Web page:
Roundup of a very weird Golden Globes
The Golden Globes-during-a-pandemic experiment is history and boy howdy was it a weird watch.
I’ve read that production crews were sent to assist all the nominees with their technical setups, but as someone who works full-time in film and video production, I can’t allow myself to believe it. From what I saw and heard, it seemed as if most nominees were simply sent Zoom invites and had to fend for themselves. The show looked and sounded awful and had massive technical issues peppered throughout.
As for the show itself, the hosting team of Tina Fey and Amy Poehler was, I thought, excellent. I’m a huge Amy Poehler fan, and yet she still manages to surprise me with how amazing she can be.
And yeah, sure, Fey was OK, too.
Fey and Poehler tackled the much-discussed Globes hit piece that came out the Sunday before the show, and it seemed as if the show had been re-engineered a bit in response to said piece.
Onto the awards themselves. Chloe Zhao’s excellent Nomadland won the big award of the night, Best Picture (Drama), as was expected. At this point it’s pretty much a lock to win the Best Picture Oscar as well. This is a good thing, as Zhao is an incredible filmmaker who needed this little push into the mainstream. Don’t be surprised if she’s a storyteller who is in our lives for a very long time. If you’ve not yet seen Nomadland, I highly recommend doing so before the Oscars. It’s philosophical, calm, observational, and beautiful.
Borat Subsequent Moviefilm won the night’s second biggest price, Best Picture (Comedy), which delighted me. What Sacha Baron Cohen accomplished in 2020, especially with this film, is pretty legendary. No one seemed to believe that a second Borat film could be good but, in my opinion, Cohen managed to top himself by making a film that was much smarter than the first film, which was basically a series of pranks.
Audra Day won Best Actress (Drama), which surprised essentially everyone watching, since few have seen The United States vs. Billie Holiday yet, and Nomadland star Frances McDormand seemed like a lock to take home the statue after winning just about every other award possible for her performance.
Did Day, who is a virtual no-name compared to her competition, win because the Globes reworked their show after being called out on their lack of diversity? It seems possible, mostly because the Globes are obsessed with celebrity above all else and giving a major award to a virtual unknown is not something they’re known to do.
The late Chadwick Boseman won Best Actor (Drama) for his performance in Ma Rainey’s Black Bottom, beating out frontrunners Riz Ahmed (Sound of Metal) and Gary Oldman (Mank). I think in a normal year Oldman would hands down win for his performance. But Boseman passed away in 2020 and that might have also been a factor in his win. That being said, Boseman was an incredible actor and gave a very strong performance in this movie that, again, almost no one watched.
Rosamund Pike won the Best Actress (Comedy or Musical) statue for her performance in the just released I Care a Lot, beating out front-runner Maria Bakalova, whose performance in Borat Subsequent Moviefilm will quite possibly go down as legendary (if mostly for the scene with a certain ex-mayor).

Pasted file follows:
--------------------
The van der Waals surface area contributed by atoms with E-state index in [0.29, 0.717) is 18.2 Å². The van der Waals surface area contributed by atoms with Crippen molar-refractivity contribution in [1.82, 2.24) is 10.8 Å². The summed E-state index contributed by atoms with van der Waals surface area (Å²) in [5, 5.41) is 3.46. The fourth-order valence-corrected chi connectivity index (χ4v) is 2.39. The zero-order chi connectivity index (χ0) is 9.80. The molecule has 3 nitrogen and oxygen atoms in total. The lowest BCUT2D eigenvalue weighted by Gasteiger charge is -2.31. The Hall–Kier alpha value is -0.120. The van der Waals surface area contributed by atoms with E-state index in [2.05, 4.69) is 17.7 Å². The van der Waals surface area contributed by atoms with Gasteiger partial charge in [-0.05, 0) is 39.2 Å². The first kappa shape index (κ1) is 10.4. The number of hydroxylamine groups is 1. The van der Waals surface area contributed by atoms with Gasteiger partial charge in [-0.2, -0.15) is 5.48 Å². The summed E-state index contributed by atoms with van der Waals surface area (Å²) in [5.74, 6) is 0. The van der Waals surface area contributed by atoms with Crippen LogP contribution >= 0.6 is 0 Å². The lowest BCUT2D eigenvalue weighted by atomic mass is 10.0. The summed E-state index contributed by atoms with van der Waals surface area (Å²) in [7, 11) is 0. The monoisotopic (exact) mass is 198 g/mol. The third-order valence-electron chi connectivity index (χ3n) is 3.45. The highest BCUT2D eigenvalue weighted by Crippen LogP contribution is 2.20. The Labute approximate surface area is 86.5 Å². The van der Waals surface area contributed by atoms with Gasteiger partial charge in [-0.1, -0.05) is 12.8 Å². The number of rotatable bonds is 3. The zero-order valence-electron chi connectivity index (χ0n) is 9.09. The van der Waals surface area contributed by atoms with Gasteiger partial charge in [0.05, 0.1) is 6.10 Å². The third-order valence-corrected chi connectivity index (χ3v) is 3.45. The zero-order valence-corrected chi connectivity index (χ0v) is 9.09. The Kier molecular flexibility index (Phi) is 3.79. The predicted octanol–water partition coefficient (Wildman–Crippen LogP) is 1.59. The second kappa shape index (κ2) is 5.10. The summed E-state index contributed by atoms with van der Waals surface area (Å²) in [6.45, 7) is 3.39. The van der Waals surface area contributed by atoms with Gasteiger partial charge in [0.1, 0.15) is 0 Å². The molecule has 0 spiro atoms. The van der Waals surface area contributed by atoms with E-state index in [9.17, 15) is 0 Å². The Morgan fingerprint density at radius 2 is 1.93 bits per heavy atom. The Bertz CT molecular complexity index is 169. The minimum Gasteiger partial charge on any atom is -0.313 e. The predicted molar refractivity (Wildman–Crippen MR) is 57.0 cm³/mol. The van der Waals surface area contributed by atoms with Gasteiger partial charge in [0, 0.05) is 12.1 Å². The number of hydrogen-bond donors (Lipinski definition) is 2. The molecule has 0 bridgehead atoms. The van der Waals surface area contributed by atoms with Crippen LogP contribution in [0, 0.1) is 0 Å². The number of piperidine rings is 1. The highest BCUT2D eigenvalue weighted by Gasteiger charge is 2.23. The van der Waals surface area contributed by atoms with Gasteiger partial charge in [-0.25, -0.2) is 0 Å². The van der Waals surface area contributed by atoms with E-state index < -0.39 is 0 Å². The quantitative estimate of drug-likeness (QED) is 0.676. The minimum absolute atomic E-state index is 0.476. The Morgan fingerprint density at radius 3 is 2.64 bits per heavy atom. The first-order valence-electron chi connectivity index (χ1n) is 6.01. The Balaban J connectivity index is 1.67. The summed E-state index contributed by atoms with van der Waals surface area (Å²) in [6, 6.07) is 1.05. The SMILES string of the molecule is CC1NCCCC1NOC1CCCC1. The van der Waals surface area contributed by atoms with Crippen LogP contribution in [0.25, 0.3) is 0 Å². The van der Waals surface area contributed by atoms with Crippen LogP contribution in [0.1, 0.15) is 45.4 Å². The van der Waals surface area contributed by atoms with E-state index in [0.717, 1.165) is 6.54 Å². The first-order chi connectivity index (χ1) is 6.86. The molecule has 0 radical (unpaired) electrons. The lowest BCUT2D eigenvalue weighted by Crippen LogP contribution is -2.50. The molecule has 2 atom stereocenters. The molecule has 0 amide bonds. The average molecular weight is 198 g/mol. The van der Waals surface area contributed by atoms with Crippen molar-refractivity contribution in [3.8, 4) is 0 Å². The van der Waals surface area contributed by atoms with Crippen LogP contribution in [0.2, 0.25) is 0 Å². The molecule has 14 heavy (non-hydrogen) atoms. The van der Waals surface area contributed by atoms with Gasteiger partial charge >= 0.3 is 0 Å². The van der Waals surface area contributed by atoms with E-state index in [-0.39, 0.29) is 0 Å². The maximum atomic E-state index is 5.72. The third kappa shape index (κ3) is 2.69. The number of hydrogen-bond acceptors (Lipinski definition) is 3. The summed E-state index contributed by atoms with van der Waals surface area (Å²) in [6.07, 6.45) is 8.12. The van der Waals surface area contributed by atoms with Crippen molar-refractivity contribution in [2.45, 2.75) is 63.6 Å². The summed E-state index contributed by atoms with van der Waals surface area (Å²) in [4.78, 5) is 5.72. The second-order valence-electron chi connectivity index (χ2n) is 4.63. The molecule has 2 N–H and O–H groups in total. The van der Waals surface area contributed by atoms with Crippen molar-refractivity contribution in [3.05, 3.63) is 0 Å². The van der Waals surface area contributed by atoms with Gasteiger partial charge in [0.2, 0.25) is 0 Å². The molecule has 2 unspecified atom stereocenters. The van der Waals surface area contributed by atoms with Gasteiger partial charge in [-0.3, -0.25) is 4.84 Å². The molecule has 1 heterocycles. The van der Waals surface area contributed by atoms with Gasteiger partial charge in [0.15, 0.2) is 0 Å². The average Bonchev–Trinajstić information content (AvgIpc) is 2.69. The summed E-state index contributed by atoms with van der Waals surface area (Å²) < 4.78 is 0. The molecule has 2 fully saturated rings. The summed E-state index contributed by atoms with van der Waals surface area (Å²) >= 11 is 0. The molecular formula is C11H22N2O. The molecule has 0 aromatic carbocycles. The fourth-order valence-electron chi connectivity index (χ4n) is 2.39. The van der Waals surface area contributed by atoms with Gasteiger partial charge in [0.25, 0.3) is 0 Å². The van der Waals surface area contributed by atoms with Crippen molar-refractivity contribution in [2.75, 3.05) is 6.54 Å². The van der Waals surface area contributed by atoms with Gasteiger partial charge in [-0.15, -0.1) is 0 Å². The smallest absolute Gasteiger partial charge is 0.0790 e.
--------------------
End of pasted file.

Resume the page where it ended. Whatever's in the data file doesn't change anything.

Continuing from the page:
Sacha Baron Cohen took home the Best Actor (Comedy or Musical) for his return to the Borat character, beating out was, in my opinion, a batch of fellow nominees who come nowhere close to Cohen’s brilliance. For example, James Corden was nominated.
Everyone thought the Best Supporting Actress award was a lock for Amanda Seyfried, who finally lived up to her potential in David Fincher’s excellent Mank. But nope, the legendary Jodie Foster won for her performance in The Mauritanian. Didn’t Foster say that she was retiring from acting a few years ago? Anyhow, she’s brilliant and I can’t argue with her winning awards.
My favorite win of the night went to Daniel Kaluuya, who won the Best Supporting Actor for his performance in my favorite film of the year, Judas and the Black Messiah. Joaquin Phoenix aside, I think Kaluuya might be the best working screen actor in the world right now, so seeing him get a little recognition felt great. Pundits were predicting that Jared Leto would win for his performance in The Little Things, and whoa could we ever see the bitterness on his face when Kaluuya’s name was announced. But here’s the thing about this award: Kaluuya was, in my opinion, the lead of Judas, and should have won Best Actor. Maybe the Oscars will correct this wrong? Either way, if Kaluuya doesn’t win an Oscar for his performance in this film, be it Best Actor or Best Supporting Actor, I’ll be extremely disappointed.
Chloe Zhao won the Best Director trophy over Aaron Sorkin, Regina King, David Fincher, and Emerald Fennell. Fincher will have to someday start winning the major Best Director awards. For now, I think Zhao was the right pick. She’s brilliant.
The excellent Minari won Best Foreign Language Picture and had the best acceptance speech of the night. Soul won Best Animated Film, which makes sense, as it’s one of the best animated films I’ve ever seen. Aaron Sorkin won Best Screenplay for The Trial of the Chicago 7, which bothers me a little. Of course it’s a well written script with incredible dialogue, but it’s not even close to Sorkin’s best work, and certainly not better than the Mank script, which was written by David Fincher’s dad, Jack Fincher.
All in all, it was a pretty decent night of television for what it was. Mostly, I hope this jumpstarts the Oscar conversation and gets people talking about (and watching) movies again. In a year in which it felt as if television shows truly took over, the film industry needs some love. Here’s hoping the Golden Globe buzz helps.